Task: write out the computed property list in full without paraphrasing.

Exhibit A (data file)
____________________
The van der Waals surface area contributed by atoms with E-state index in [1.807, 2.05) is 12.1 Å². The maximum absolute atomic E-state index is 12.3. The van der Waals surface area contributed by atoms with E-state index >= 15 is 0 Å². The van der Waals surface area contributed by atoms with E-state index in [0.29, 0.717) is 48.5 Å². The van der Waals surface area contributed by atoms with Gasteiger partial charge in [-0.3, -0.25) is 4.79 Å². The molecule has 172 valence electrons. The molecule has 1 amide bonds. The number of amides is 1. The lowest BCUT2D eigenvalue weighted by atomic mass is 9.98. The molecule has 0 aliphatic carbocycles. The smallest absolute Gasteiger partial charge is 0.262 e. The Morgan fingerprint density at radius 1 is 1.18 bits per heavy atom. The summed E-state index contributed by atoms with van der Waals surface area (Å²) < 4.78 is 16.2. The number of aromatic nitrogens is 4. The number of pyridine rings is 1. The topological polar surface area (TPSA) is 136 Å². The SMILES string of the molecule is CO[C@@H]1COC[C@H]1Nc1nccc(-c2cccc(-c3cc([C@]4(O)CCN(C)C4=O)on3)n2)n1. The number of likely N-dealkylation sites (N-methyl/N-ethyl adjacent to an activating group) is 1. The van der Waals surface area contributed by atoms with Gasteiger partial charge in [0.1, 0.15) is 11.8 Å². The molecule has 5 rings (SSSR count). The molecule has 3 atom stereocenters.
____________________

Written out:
The van der Waals surface area contributed by atoms with E-state index in [1.807, 2.05) is 12.1 Å². The maximum absolute atomic E-state index is 12.3. The van der Waals surface area contributed by atoms with E-state index >= 15 is 0 Å². The van der Waals surface area contributed by atoms with E-state index in [0.29, 0.717) is 48.5 Å². The van der Waals surface area contributed by atoms with Gasteiger partial charge in [-0.3, -0.25) is 4.79 Å². The molecule has 172 valence electrons. The molecule has 1 amide bonds. The number of amides is 1. The lowest BCUT2D eigenvalue weighted by atomic mass is 9.98. The molecule has 0 aliphatic carbocycles. The smallest absolute Gasteiger partial charge is 0.262 e. The Morgan fingerprint density at radius 1 is 1.18 bits per heavy atom. The summed E-state index contributed by atoms with van der Waals surface area (Å²) < 4.78 is 16.2. The number of aromatic nitrogens is 4. The number of pyridine rings is 1. The topological polar surface area (TPSA) is 136 Å². The SMILES string of the molecule is CO[C@@H]1COC[C@H]1Nc1nccc(-c2cccc(-c3cc([C@]4(O)CCN(C)C4=O)on3)n2)n1. The number of likely N-dealkylation sites (N-methyl/N-ethyl adjacent to an activating group) is 1. The van der Waals surface area contributed by atoms with Gasteiger partial charge in [0.1, 0.15) is 11.8 Å². The molecule has 5 rings (SSSR count). The molecule has 3 atom stereocenters.